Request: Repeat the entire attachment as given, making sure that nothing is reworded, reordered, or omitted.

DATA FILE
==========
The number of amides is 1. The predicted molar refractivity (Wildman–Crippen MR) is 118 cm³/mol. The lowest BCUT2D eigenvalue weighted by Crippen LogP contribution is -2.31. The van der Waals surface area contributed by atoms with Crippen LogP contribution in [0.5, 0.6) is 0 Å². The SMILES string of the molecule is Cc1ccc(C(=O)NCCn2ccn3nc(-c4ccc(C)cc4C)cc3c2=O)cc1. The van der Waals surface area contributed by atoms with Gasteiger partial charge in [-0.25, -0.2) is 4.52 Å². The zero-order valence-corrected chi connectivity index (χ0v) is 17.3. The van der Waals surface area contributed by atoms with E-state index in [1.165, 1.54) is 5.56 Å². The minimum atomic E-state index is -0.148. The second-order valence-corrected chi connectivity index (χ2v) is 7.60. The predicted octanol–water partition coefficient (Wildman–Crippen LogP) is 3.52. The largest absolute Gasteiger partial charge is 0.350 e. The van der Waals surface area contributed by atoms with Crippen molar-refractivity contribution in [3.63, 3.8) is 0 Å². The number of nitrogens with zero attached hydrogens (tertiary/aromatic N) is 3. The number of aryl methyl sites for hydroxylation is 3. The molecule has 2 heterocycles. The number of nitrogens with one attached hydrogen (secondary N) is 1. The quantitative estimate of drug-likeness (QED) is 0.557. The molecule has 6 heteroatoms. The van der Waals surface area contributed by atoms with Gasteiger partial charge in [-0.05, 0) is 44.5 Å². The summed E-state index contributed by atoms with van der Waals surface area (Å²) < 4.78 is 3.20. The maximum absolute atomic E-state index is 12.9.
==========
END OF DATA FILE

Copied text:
The number of amides is 1. The predicted molar refractivity (Wildman–Crippen MR) is 118 cm³/mol. The lowest BCUT2D eigenvalue weighted by Crippen LogP contribution is -2.31. The van der Waals surface area contributed by atoms with Crippen LogP contribution in [0.5, 0.6) is 0 Å². The SMILES string of the molecule is Cc1ccc(C(=O)NCCn2ccn3nc(-c4ccc(C)cc4C)cc3c2=O)cc1. The van der Waals surface area contributed by atoms with Gasteiger partial charge in [-0.25, -0.2) is 4.52 Å². The zero-order valence-corrected chi connectivity index (χ0v) is 17.3. The van der Waals surface area contributed by atoms with E-state index in [1.165, 1.54) is 5.56 Å². The minimum atomic E-state index is -0.148. The second-order valence-corrected chi connectivity index (χ2v) is 7.60. The predicted octanol–water partition coefficient (Wildman–Crippen LogP) is 3.52. The largest absolute Gasteiger partial charge is 0.350 e. The van der Waals surface area contributed by atoms with Crippen molar-refractivity contribution in [3.63, 3.8) is 0 Å². The number of nitrogens with zero attached hydrogens (tertiary/aromatic N) is 3. The number of aryl methyl sites for hydroxylation is 3. The molecule has 2 heterocycles. The number of nitrogens with one attached hydrogen (secondary N) is 1. The quantitative estimate of drug-likeness (QED) is 0.557. The molecule has 6 heteroatoms. The van der Waals surface area contributed by atoms with Gasteiger partial charge in [-0.05, 0) is 44.5 Å². The summed E-state index contributed by atoms with van der Waals surface area (Å²) < 4.78 is 3.20. The maximum absolute atomic E-state index is 12.9.